Question: If an underdeveloped country has economic poverty, what kind of poverty does a developed country have? Answer: a poverty of genuine friendship, judging by Friends For Hire – a new website that’s about to be launched in Australia. 

Similar to the USA’s RentAFriend, you can log on and hire a friend – platonic only – for a myriad of possibilities: to accompany you to the museum or that business function, to show you around a new city, to be your gym buddy, to fill in when a real friend cancels last-minute…

The thing about this is that it’s not some far-fetched idea that we can all laugh at, before getting on with our lives. No – RentAFriend is very popular, and caters to people who are, unfortunately, very lonely. Really, it’s identified a massive issue of isolation and hollow friendships, but is just putting a BandAid on it (and profiting from it) rather than cleaning the wound and finding out why it’s like that in the first place.

As a Beverley Hills psychologist put it in the Sydney Morning Herald article, the existence of websites like this is “an incredibly sad commentary on the state of human relationships.” As social beings, we crave real, genuine relationships with others, where we can be known and loved for who we are and encouraged to be our best – friendships that we can reciprocate. This just can’t be replaced with an hour or two of unfamiliar company and trivial conversation; and it shows a high level of desperation if people are willing to try anyway.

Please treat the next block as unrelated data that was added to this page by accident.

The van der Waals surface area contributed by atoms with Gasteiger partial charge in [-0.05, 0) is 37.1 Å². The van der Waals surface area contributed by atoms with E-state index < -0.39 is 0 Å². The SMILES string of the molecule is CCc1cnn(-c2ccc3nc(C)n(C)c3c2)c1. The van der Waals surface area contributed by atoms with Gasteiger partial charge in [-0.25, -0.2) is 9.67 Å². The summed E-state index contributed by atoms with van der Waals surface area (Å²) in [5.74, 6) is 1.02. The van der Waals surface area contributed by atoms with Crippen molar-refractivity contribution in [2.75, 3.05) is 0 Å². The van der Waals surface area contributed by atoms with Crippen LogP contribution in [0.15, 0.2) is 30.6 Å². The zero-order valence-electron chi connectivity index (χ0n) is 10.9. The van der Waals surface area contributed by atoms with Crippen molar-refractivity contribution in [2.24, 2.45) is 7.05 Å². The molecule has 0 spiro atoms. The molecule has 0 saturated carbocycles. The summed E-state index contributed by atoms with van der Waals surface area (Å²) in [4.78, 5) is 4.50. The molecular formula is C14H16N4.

So why are people lonelier these days? There are so many factors – more broken families, the often isolating effects of media, the culture’s emphasis on putting ourselves before anyone else and the fact that this makes it harder to form deep friendships. Why doesn’t someone start more websites to deal with stuff like that?

What do you think? What can be done to combat loneliness, that doesn’t involve signing up to Friends For Hire?

Tamara El-Rahi is an associate editor of MercatorNet. A Journalism graduate from the University of Technology Sydney, she lives in Australia with her husband and two daughters.